Oh, and The Grandstander got his prediction wrong (see post of last Friday) and closes the NFL post-season with a 7-4 record. Not bad. However, in my pre-season write-up, where I listed about a dozen or so teams, one of whom would win the Super Bowl, the New York Giants were not included on that list. Not good.
Twelve days until pitchers & catchers report in Bradenton.
Sunday, February 5, 2012
Chapter President Stephanie Liscio out together a very interesting and entertaining program. Special guests included Plain Dealer sportswriter Terry Pluto and Indians' Senior VP of Public Affairs Bob DiBiasio. Naturally, much of the talk centered around the Indians, what happened in 2011 and what to expect/hope for in 2012.
One item that got a lot of discussion concerned the recent news about Indians' pitcher Fausto Carmona, who has recently been discovered to actually be someone named Roberto Hernandez Heredia and to be three years older than he has represented himself to be over the years. The story was kind of buried on the sports pages here in Pittsburgh and may even be being played for laughs in many places, but it is a very big concern and issue in Cleveland, and is kind of a sad one. Carmona/Heredia is currently under a sort of house arrest in the Dominican Republic, and no one, not even the powers that be at the Indians are quite sure how this will play out in the months ahead. One note that Pluto added to this whole affair is that there are probably dozens of similar cases of these false identities on rosters throughout the major and minor leagues.
We also heard much of what we hear in Pittsburgh - about why the Indians can't pursue and sign people like Prince Fielder, how they have to use resources to develop their own players internally, how they have to rely on the draft, and so on and so on. Change the word "Indians" to "Pirates" and it could have been Frank or Neal up there talking. Of course, the Indians DO have a couple of pennants and additional playoffs appearances over the last 19 season, so success CAN be found under that model of operation.
Other interesting presentations were given on the 1962 National League expansion draft and one the construction of the first concrete and steel ballparks in the early part of the 20th Century. I won't go into great detail here because it is my hope to have these gentlemen give their presentations at our SABR meeting in Pittsburgh on April 28. So, no spoilers for you today!
I was also privileged to give my own World Series-themed presentation at the meeting, and I thank Stephanie and the Chapter for giving me that opportunity. I will be giving that presentation at our April 28 meeting as well.
As a side note, and without giving anything away, the 1960 World Series did not qualify for consideration given the topic and parameters of my presentation. When I finished, a gent in the audience said he was "shocked" that I did not include the '60 Series, especially since I was from Pittsburgh. He went on to say that his wife was from Mt. Lebanon and that she would be "appalled" that the 1960 Series was not in my presentation. When I explained why it was not (and, again, no spoilers here; you'll have to come to the April 28 meeting in Pittsburgh to know why), he still didn't get it.
Moral of the Story: If you are a SABR member from Pittsburgh, you can never, ever escape the 1960 World Series, not even in Cleveland!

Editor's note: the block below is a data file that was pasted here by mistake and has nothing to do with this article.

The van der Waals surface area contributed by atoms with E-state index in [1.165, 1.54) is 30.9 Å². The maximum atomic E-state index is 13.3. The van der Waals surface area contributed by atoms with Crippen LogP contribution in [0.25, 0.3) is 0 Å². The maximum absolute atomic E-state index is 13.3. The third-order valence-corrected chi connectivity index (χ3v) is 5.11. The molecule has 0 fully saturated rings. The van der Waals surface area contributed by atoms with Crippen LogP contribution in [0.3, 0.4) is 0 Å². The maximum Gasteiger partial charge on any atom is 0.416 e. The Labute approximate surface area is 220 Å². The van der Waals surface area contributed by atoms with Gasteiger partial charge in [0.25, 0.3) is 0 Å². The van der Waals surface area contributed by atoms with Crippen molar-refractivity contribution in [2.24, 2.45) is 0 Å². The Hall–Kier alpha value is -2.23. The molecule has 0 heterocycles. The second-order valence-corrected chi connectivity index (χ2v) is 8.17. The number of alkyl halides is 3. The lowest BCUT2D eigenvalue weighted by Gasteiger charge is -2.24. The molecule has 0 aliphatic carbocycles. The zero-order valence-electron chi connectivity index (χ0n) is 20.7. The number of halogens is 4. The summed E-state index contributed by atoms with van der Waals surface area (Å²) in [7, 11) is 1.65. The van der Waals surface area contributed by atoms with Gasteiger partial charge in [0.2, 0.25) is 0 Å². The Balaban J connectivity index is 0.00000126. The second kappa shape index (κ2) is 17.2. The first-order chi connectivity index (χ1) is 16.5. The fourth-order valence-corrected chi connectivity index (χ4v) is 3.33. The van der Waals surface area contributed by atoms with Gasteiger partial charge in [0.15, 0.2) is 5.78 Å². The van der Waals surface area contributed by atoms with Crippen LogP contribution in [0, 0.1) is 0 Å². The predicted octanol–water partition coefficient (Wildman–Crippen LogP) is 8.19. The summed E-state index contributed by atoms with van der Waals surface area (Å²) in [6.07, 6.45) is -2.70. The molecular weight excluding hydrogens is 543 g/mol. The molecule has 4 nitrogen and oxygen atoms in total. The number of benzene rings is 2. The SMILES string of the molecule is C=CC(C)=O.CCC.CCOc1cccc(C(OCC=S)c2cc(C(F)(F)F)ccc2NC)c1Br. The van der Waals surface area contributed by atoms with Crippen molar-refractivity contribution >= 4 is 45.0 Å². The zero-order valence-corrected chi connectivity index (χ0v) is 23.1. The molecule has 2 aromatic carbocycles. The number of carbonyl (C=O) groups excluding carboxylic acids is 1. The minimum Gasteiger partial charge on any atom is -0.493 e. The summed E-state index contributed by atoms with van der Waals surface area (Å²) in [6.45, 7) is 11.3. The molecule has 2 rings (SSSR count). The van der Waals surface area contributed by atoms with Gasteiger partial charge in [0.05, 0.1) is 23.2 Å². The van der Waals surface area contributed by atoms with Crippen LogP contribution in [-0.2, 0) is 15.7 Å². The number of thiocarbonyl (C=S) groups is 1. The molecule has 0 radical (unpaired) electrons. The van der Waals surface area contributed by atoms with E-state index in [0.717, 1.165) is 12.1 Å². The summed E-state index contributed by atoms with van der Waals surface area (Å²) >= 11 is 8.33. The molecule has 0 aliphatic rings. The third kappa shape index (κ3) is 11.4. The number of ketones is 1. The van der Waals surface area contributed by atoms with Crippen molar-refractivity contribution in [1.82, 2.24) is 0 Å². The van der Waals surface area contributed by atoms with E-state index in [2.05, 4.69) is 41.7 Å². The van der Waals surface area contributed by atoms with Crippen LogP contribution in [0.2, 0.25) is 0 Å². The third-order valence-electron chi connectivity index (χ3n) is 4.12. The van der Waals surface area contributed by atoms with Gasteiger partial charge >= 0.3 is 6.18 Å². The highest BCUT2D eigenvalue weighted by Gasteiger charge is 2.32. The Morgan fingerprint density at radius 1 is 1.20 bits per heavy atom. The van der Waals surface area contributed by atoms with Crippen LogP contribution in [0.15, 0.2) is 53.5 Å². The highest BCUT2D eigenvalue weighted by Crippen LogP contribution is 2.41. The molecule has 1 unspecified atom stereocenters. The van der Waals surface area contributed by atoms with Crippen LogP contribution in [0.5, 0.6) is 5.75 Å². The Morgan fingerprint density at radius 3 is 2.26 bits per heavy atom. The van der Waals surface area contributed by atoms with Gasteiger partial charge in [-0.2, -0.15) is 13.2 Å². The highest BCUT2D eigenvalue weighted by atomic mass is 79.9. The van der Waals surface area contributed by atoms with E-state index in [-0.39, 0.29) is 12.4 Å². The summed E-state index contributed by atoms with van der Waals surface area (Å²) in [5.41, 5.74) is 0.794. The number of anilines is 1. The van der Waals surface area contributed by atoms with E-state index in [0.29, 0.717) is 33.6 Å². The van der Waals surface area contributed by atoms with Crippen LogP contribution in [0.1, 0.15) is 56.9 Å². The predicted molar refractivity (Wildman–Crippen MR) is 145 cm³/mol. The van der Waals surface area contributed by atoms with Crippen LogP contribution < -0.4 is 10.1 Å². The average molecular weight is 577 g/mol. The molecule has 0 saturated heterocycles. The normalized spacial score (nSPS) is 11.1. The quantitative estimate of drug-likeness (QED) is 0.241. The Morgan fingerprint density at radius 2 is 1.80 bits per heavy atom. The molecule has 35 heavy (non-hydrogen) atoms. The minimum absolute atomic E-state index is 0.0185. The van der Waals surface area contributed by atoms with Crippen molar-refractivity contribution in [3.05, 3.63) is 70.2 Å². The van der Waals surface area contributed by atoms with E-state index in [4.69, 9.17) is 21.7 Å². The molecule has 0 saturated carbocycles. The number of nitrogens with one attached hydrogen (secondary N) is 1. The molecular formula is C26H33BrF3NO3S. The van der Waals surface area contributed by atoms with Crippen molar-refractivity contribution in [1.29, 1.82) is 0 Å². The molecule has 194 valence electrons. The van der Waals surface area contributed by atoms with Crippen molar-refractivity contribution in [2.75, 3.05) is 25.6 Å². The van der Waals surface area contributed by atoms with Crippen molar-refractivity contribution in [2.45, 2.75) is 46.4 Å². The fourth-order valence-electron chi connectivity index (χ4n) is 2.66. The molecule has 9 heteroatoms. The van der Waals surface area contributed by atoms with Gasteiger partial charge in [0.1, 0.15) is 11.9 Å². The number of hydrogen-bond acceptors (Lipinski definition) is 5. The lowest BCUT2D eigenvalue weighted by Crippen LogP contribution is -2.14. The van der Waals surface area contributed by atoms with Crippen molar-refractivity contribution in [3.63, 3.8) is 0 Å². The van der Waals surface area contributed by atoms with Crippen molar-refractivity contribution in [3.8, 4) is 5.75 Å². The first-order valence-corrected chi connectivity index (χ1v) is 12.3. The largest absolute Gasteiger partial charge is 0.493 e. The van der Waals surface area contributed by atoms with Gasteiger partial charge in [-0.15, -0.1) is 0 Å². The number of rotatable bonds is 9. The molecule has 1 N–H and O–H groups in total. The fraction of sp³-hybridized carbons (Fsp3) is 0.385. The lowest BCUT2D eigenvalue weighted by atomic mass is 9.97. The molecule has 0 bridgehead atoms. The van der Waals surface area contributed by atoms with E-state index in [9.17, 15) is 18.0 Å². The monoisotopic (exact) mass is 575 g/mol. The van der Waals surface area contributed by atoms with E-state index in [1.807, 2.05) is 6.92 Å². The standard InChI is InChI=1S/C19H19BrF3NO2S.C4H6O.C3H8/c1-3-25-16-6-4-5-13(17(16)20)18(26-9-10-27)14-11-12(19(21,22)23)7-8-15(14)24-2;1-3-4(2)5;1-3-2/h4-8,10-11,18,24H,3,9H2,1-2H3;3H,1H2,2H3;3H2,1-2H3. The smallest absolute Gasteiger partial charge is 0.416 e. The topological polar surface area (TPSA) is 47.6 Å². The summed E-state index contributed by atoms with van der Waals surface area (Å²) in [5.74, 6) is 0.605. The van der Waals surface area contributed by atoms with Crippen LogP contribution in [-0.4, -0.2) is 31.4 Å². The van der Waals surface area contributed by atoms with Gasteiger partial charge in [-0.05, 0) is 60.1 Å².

On a more serious note, it was a real hoot to meet and talk with SABR folks from another Chapter. I did talk up the Forbes Field Chapter and got the word out about our April 28 meeting, so I am hoping that many of those folks will make the trip east at that time.
Friday, February 3, 2012
- A strong defense that got hot at the perfect time in the season
- Eli Manning has looked terrific in the playoffs, and proved in 49'er game that he can withstand even the fiercest of NFL defenses
- They have demonstrated a knack to beat the Patriots in recent years, most notably in the Super Bowl four years ago
Giants - Cons
- They seem a bit mouthy and over-confident
- They were only a 9-7 team during the year
- They lost twice, convincingly, to the God-awful Washington Redskins
Patriots - Pros
- They have Tom Brady
- They have, like it or not, Bill Belichick as head coach, and he's pretty good
- They have Rob Gronkowski
- Brady looked like he was from another world in the playoff game against the Broncos
Patriots - Cons
- They have, at best, a very ordinary defense
- Until they beat the Ravens two weeks ago, they had not beaten a team with a winning record all season
- Rob Gronkowski is injured and his effectiveness for Sunday is unknown at this time
- Brady looked very ordinary in the game against the Ravens
So, considering all of these factors, I had been leaning towards picking the Giants to win. However, something last night just clicked in my head and has told me that Brady is going tom take charge and that the Patriots are going to avenge the loss of four years ago and take care of business in Indy on Sunday. There you have it...the PATRIOTS to win on Sunday.
Should this happen, there will, of course, be some major angst among the Yinzers of Steelers Nation as this will mean that Belichick will now join Chuck Noll as the only head coach to have won four Super Bowls, and Brady will join Terry Bradshaw and Joe Montana (who played in the WPIAL, which is almost as good as being a Steeler) as the only QB to have played on four Super Bowl winning teams. Should the Patriots win, I predict that the first call to The Fan stating that Belichick's four wins "shouldn't count" because he "cheated by video tapin' n'at" will come in before midnight on Sunday.
Let's hope it's a great game, with lots of great commercials, and an entertaining performance by Madonna at halftime.